I moved beyond winter-accessorized penguins when I took art class in high school. During the summers, I took Chinese brush painting classes.  The instructors I had were true inspirations to me. When it came time to apply for college, I seriously wanted to major in art.  Unfortunately, I was a victim of “teen-aged fuzzy brain and scattered thoughts syndrome.” I had no clue of how to put a portfolio together and didn’t realize the deadline for college applications was only a week away. Since I didn’t have a portfolio, I did manage to complete my applications and be accepted to Cal Poly majoring in Biological Sciences (a.k.a. second choice major). Okay, so the art thing had to be put on hold, but I did have elective units!  Between labs of botany, bio chemistry, zoology and physics, I took a variety of art classes.

After college, I went into the teaching field, sharing my knowledge of the sciences and art with elementary students.  My students and I took many walking field trips with drawing materials.  I ruled my class with a white board marker.  I used art as a way to positively manage the classroom.  The students knew that if they were attentive and working diligently during lessons, then they would be treated to an ongoing whiteboard cartoon of my last name caricature, “The Old Chef that Skis (Olshefski).”  Thanks to the students good behavior the old chef had many adventures escaping sharks, entering the Olympics, extreme sports, and much more. I have encountered students from my early years of teaching who still remember my whiteboard artwork and field trips.

My teaching years ended with a pink slip due to a lack of school funding.  Now what do I do?  While figuring out what I was going to do next, I began taking oil painting lessons with Atascadero artist, Tracy Di Vita.  Tracy is an artist that I have admired for many years.  My family and I were regulars at her Open Art Studio. With her inspiration, I learned the medium of oil paint.  It only took 30 years, but now I can say I have a portfolio!  I have travelled full circle back to my original passion of art.  For 25 years teaching was my identity.  Now I don’t have to introduce myself anymore as a laid off teacher; I can call myself an artist.  My work is in Morro Bay at the Gallery at Marina Square, and now will be available at Open Art Studio Tour 2012.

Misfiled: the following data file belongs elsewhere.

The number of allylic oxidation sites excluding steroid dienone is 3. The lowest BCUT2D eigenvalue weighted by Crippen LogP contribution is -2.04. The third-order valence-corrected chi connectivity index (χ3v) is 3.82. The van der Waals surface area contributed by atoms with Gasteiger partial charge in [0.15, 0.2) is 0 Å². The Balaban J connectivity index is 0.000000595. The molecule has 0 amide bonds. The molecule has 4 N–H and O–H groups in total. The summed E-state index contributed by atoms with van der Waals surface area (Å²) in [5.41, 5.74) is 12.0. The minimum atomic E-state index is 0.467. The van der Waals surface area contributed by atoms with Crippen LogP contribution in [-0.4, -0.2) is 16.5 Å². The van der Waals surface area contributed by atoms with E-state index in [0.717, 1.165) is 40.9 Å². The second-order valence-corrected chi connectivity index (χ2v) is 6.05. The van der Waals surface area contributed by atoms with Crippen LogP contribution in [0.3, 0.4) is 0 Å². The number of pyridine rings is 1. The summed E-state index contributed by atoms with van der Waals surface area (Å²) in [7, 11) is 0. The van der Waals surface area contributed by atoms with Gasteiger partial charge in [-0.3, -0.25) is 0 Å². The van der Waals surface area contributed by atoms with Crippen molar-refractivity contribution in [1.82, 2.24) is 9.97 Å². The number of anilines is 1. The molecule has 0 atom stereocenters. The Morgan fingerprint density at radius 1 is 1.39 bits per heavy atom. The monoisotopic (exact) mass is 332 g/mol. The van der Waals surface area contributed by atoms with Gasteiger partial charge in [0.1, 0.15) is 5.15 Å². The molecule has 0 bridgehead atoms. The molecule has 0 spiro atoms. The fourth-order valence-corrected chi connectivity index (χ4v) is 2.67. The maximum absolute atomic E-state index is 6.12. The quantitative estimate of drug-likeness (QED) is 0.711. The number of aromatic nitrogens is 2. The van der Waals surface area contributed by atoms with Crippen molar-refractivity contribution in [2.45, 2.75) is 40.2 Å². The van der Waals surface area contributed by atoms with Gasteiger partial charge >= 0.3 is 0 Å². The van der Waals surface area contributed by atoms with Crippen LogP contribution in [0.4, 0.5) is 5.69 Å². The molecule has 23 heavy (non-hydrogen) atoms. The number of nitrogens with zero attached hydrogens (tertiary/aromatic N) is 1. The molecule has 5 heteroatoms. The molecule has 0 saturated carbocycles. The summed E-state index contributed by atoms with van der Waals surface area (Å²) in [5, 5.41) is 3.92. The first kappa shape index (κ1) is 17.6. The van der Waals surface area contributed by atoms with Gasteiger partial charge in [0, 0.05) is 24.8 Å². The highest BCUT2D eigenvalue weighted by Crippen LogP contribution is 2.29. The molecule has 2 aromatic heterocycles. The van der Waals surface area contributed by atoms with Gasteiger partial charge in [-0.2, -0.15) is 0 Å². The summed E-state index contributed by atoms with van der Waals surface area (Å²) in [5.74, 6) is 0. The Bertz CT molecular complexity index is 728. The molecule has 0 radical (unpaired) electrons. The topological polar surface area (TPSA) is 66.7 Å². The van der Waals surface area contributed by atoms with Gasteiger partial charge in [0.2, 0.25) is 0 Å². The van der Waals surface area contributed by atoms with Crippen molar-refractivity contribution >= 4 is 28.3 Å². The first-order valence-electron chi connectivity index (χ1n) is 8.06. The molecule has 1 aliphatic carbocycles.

Kira’s studio information can be found in the Open Studios Art Tour catalog, studio #27, page 10.  Need a catalog?  They can be found online and throughout the county.   In Atascadero they can be picked up at The ARTery and the Atascadero Chamber of Commerce.

Origins: Rod Baker

I am a glass artist and began first by making glass windows for my clients when I worked as a contractor back in the 70’s.  My first exposure to fusing was during a trip to a store to purchase glass for a project in 2000, and they had their kilns going. I immediately got hooked and have been fusing ever since. In 2006 on a trip to Oregon, I visited several glassblowing studios and decided that was something I had to do. To gain some basic skills, I attended Cal Poly’s glassblowing program. My first studio and gallery opened in 2008 in Florence, Oregon where I stayed for several years.  I hope to build a studio in Baywood Park soon!

Although I do not have a formal background in art,  I really enjoy working with glass.  By combining glassblowing and fusing, I have created numerous, reasonably-priced pieces including  jewelry, vases, plates , paperweights, bowls and more.

Hope you all come and see me at my home at 240 Travis Dr., Los Osos during the Open Studios Art Tour. Or, you can always reach me at (805) 551-6836 for an appointment.

Catalogs are available at locations throughout the county.  For a complete list, please visit ARTS Obispo’s website.

Origins: Crissa Hewitt

I had the good fortune to grow up with parents who really liked having children. My mother claimed until the day she died that she was not artistic, which was not true. However, because my father created his art in the more conventional manner…with pencil, paint, leather punch, or table saw, she found it easy to give him the title.  Throughout her life, she provided the aesthetic underpinnings that shaped so much of how I see the world.